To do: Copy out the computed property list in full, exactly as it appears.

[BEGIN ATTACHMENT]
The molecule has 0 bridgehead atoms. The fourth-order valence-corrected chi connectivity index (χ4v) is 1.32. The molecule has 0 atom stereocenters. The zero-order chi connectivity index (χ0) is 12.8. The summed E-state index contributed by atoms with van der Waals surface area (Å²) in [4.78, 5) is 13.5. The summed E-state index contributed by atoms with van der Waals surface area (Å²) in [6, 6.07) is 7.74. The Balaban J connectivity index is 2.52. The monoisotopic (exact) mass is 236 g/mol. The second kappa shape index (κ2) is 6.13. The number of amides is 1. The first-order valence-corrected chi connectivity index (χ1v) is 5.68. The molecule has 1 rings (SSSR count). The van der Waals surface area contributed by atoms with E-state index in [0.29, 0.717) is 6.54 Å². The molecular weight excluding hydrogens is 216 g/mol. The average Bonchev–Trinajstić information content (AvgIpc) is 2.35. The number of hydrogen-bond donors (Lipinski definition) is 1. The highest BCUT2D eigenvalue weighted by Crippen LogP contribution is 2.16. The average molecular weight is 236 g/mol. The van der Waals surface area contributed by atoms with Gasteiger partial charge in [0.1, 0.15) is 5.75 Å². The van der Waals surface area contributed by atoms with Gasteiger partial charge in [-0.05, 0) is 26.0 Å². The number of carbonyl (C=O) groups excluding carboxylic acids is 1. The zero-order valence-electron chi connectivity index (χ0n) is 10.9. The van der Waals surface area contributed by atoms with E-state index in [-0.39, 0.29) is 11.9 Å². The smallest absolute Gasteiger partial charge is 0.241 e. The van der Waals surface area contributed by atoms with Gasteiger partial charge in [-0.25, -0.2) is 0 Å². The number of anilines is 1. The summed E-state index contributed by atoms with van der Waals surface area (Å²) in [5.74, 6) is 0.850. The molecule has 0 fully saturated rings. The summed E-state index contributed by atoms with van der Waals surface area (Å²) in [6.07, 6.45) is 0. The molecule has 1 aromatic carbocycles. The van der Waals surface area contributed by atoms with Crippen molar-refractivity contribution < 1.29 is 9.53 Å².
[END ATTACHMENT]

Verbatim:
The molecule has 0 bridgehead atoms. The fourth-order valence-corrected chi connectivity index (χ4v) is 1.32. The molecule has 0 atom stereocenters. The zero-order chi connectivity index (χ0) is 12.8. The summed E-state index contributed by atoms with van der Waals surface area (Å²) in [4.78, 5) is 13.5. The summed E-state index contributed by atoms with van der Waals surface area (Å²) in [6, 6.07) is 7.74. The Balaban J connectivity index is 2.52. The monoisotopic (exact) mass is 236 g/mol. The second kappa shape index (κ2) is 6.13. The number of amides is 1. The first-order valence-corrected chi connectivity index (χ1v) is 5.68. The molecule has 1 rings (SSSR count). The van der Waals surface area contributed by atoms with E-state index in [0.29, 0.717) is 6.54 Å². The molecular weight excluding hydrogens is 216 g/mol. The average Bonchev–Trinajstić information content (AvgIpc) is 2.35. The number of hydrogen-bond donors (Lipinski definition) is 1. The highest BCUT2D eigenvalue weighted by Crippen LogP contribution is 2.16. The average molecular weight is 236 g/mol. The van der Waals surface area contributed by atoms with Gasteiger partial charge in [0.1, 0.15) is 5.75 Å². The van der Waals surface area contributed by atoms with Gasteiger partial charge in [-0.05, 0) is 26.0 Å². The number of carbonyl (C=O) groups excluding carboxylic acids is 1. The zero-order valence-electron chi connectivity index (χ0n) is 10.9. The van der Waals surface area contributed by atoms with E-state index in [-0.39, 0.29) is 11.9 Å². The smallest absolute Gasteiger partial charge is 0.241 e. The van der Waals surface area contributed by atoms with Gasteiger partial charge in [-0.25, -0.2) is 0 Å². The number of anilines is 1. The summed E-state index contributed by atoms with van der Waals surface area (Å²) in [5.74, 6) is 0.850. The molecule has 0 fully saturated rings. The summed E-state index contributed by atoms with van der Waals surface area (Å²) in [6.07, 6.45) is 0. The molecule has 1 aromatic carbocycles. The van der Waals surface area contributed by atoms with Crippen molar-refractivity contribution < 1.29 is 9.53 Å².